James: I’ve seen one worker shoot DDT another on the floor, I’ve seen a worker smash a guy’s head into a guard rail, I’ve seen simple shouting matches once in a while.. Most of these were the result of a long dispute that reached its pinnacle. Nothing too major to note though….

Mr Hill: ever encounter any shady promoters?

James: Yes…. there are so many in this business, its not even funny A lot of guys are real big on pay days and this and that. I guess I don’t try and stress too much about cash. I mean, I’m not out to lose TOO much money, but I’m not in it to make money either. Its’ all about experience and exposure. I mean, I’m not gonna go anywhere in this business without getting experience and exposure, and asking for a ton of cash isn’t going to get booked. If I don’t get booked, I don’t get experience.

Mr Hill: What about when a promoter promises you money, then cant deliver?

James: It depends on the circumstances. If there is a promised guarantee and then he doesn’t come up with it, that’s really shitty. If he draws 3 people, I can have sympathy and not be a dick and ask for it. However, a promise is a promise, if you break it, its bad business. In most cases when someone stiffs me, I just wont work for them again, I don’t want to whore myself out. Besides, if one promoter gives me $50, and another doesn’t give me anything, and I keep working for the free promoter, what does that say about the $50 promoter? Why should he pay me $50 when he could get me for free?? Its a slap in the face to him Not to mention the guys that don’t pay usually have shit workers too, so it usually goes hand in hand.

Mr Hill: What do you think of shows with backyard wrestlers or untrained guys?

James: My biggest pet peeve are the guys that promote shows with untrained workers. It makes me sick to my stomach. Total slap in the face. Its a shame that these guys can even call themselves pro wrestlers when they are basically backyarders with a ring.

Mr Hill: True.

James: I’ve seen NWO rip offs, (not as original as the BWO) DX rip offs, Vince McMahon Corporation rip offs… you name it, I’ve seen it. Its so sad.

Mr Hill: You worked for Bert Prentice’s NWA in Nashville, what was that like?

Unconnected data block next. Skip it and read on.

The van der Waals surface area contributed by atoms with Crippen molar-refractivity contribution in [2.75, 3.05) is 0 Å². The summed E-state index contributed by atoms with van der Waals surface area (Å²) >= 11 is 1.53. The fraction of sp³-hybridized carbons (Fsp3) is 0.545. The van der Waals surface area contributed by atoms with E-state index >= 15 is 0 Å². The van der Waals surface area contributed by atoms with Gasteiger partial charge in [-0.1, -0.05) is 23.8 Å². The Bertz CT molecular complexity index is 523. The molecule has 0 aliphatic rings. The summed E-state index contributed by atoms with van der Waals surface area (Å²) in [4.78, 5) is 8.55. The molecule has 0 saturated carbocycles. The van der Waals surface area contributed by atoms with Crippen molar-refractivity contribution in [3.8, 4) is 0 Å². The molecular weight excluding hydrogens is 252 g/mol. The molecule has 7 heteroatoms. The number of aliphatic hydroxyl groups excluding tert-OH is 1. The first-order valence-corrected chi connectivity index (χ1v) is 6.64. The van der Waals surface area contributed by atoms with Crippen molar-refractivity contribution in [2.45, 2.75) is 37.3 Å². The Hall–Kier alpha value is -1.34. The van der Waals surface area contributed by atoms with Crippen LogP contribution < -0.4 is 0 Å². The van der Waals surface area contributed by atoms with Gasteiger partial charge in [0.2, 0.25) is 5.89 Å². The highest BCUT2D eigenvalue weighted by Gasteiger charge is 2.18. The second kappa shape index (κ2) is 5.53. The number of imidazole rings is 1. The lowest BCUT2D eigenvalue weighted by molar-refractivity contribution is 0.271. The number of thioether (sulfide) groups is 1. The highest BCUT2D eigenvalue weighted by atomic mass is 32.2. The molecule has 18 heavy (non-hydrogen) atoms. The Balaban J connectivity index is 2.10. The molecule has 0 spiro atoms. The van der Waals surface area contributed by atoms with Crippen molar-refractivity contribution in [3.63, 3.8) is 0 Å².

James: I worked for Bert Prentice’s NWA-Worldwide in Tennessee quite a few times. It was a great experience. Bert is a great promoter and an all around great man. I respect him very much and feel honored to have had the opportunity to work for him.

Mr Hill: What was it like working in Tennessee?

James: There are NO smart marks down there. Each and every person in the audience treats wrestling as if it were a realistic competition. The fans go wild when the heel goes over and charge the ring when their favorite babyface gets hurt or screwed over. Its a wonderful learning experience as well. Simple stuff gets the biggest reaction. That place is proof positive that less is more in the wrestling business. Theory and Psychology oozes out of every match. Its a wrestling heaven on earth.

Mr Hill: Yea, it used to come on TV here

James: yes, I get Bert’s TV up by me as well. James: I got to see myself referee from down there on my own TV, that was a really neat experience.

Mr Hill: So you worked with the Badstreet Boys (the former indy group that included Shane Helms, Shannon Moore, Christian York and Joey Matthews)?

James: Yes actually. I worked with Christian York and Joey Matthews just weeks before WWF signed them to a deal. They are two of the nicest guys in the biz today and I hope they go far. They are very genuine and are very honest with you and they want everyone to improve. York and Matthews were in our shoes at one time, they know what its like paying your dues and climbing the ladder in this biz. I wish them the best.

Mr Hill: What was it like being in a place with so much history?

James: Honestly, its hard not to get a little tingly feeling inside, knowing the history and legends that have worked in that building, The Mecca, the Nashville Fairgrounds, etc. You see, even though they are retired or out of the business, they still stop by and watch the wrestling. That’s the great part about that area. Wrestling is sacred down there, not a freak show or a flash in the dark like it can be in some other areas. Its a way of life and taken seriously by all involved.